Appropriate monitoring and regulatory frameworks for the shadow banking system needs to be in place to mitigate the build-up of risks.
On November 18, 2012, the Financial Stability Board (FSB) published for public consultation an initial integrated set of policy recommendations
intended to strengthen oversight and regulation of shadow banking. Given the FSB's finding that the shadow banking system grew to a new high of $67 trillion globally last year, it is understandable that regulators and policy-makers, including those among the FSB's membership, fear that shadow banking activities harbor serious and sometimes hidden risks to the global financial system. The FSB's November 18 release calls for greater controls on this area of the financial world that has thus far escaped explicit regulation. The consultation paper is timely given the European Commission is poised to propose EU-wide shadow banking rules in 2013, and the US Treasury Department has recently proposed structural changes to money market funds, considered a key part of the shadow banking system, to combat the perceived systematic risks posed by them.
For purposes of its consultation paper and review, the FSB has defined "shadow banking" widely as non-bank credit intermediation or "credit intermediation involving entities and activities (fully or partially) outside the regular banking system.” This definition sweeps in many kinds of entities, activities, and transactions, from money market funds, to repo, securities lending, and securitization. Despite this broad remit, the FSB's workstreams and this most recent release have focused on five specific areas they feel must be addressed to mitigate the potential systemic risks associated with shadow banking:
- Mitigating the spill-over effect between the regular banking system and the shadow banking system;
- Reducing the susceptibility of money market funds (MMFs) to “runs”;
- Assessing and mitigate systemic risks posed by other shadow banking entities;
- Assessing and align the incentives associated with securitization; and
- Dampening risks and pro-cyclical incentives associated with secured financing contracts such as repos, and securities lending that may exacerbate funding strains in times of “runs."
The November 18 consultation paper, a result of more than a year of study, is made up of three parts:
- An Integrated Overview of Policy Recommendations,
- A report entitled Policy Framework for Strengthening Oversight and Regulation of Shadow Banking Entities which sets out a high-level policy framework to assess and mitigate bank-like systemic risks posed by shadow banking entities other than MMFs ; and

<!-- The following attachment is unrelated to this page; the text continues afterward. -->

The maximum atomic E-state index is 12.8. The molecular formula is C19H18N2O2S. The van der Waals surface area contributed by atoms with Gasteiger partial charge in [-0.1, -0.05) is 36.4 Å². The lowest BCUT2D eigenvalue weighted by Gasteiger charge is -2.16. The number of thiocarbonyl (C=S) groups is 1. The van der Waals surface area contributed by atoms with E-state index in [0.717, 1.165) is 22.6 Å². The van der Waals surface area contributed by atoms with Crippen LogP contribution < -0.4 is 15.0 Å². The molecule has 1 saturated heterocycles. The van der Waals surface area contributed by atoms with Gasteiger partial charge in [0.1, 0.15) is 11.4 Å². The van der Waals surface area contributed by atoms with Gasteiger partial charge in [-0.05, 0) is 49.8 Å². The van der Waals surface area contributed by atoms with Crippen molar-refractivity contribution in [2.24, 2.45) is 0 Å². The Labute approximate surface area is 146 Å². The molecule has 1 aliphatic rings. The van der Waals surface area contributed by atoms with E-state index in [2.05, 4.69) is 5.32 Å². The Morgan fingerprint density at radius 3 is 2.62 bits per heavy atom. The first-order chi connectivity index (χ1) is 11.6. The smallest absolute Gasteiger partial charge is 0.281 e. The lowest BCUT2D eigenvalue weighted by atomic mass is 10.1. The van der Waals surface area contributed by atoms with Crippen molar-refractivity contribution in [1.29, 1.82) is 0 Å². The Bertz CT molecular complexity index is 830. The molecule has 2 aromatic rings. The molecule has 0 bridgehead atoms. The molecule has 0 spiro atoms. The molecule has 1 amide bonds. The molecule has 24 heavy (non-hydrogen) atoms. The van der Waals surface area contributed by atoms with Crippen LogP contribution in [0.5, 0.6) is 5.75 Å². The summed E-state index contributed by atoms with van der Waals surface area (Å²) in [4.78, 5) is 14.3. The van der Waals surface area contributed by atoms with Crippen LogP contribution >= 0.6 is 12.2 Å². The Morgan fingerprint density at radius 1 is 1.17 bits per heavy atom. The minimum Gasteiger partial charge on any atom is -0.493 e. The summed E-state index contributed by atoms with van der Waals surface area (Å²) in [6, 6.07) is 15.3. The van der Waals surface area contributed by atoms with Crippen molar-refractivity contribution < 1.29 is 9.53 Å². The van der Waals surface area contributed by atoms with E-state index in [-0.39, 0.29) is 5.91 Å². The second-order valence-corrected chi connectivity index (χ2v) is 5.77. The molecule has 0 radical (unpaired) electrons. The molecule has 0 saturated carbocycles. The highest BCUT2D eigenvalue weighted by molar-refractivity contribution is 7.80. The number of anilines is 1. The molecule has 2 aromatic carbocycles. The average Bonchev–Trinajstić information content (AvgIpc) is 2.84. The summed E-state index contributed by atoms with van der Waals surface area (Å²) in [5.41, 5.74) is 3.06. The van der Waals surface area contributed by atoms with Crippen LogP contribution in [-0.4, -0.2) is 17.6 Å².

- A report entitled Policy Recommendations to Address Shadow Banking Risks in Securities Lending and Repos that sets out 13 recommendations to enhance transparency, strengthen regulation of securities financing transactions, and improve market structure.
The Integrated Overview report summarizes the FSB’s overall approach to shadow banking issues and provides an overview of the recommendations of the workstreams across the five specific areas. These recommendations are supported by the findings and data in the other two supporting reports. In sum, the FSB recommends not sweeping reforms, but rather, precision.
The FSB is of the view that the authorities’ approach to shadow banking has to be a targeted one. The objective is to ensure that shadow banking is subject to appropriate oversight and regulation to address bank-like risks to financial stability emerging outside the regular banking system while not inhibiting sustainable non-bank financing models that do not pose such risks. Indeed, a resilient system of non-bank credit intermediation would be welcomed. The approach is designed to be proportionate to financial stability risks, focusing on those activities that are material to the system, using as a starting point those that were a source of problems during the crisis.
Notable among the FSB's more specific recommendations are their approaches to money market funds ("MMFs"), as well as repo and securities lending. The FSB's recommendations regarding MMFs went beyond regulatory proposals being floated in the US and elsewhere. These include clear limitations on the kinds of instruments MMFs may invest in, holding a statutory minimum level of liquid assets at all times, marking portfolio assets to market (i.e., a floating net asset value as opposed to a stable one), forbidding them from offering investors capital guarantees, and restricting MMF's use of repos.
The FSB also looked closely at repo and securities lending practices, worried about the extent to which they may increase leverage and risk across the financial system. The FSB recommends increasing transparency both in the market and to regulators by moving repos and securities lending transactions to trade repositories and clearing these trades through central counterparties. It also suggested limits on the amount of money that can be borrowed against certain forms of collateral, and proposes that fund managers be required to disclose more about their use of repos. Further, the FSB also proposed that intermediaries who lend out securities owned by their clients not be able to use the collateral they recieve to fund their own activities.
Based on the feedback from this set of consultation papers, as well as any additional findings from the individual workstreams, FSB will prepare final proposals, including the detailed recommendations from each workstream in September 2013. It will then turn its attention to ensuring policy recommendations are implemented appropriately.
In subsequent posts, CSFME will examine in more detail the implications of some of the FSB's November 18 proposals and some of the supporting data, particularly those associated with securities lending, repo, central counterparties and trade repositories, and money funds.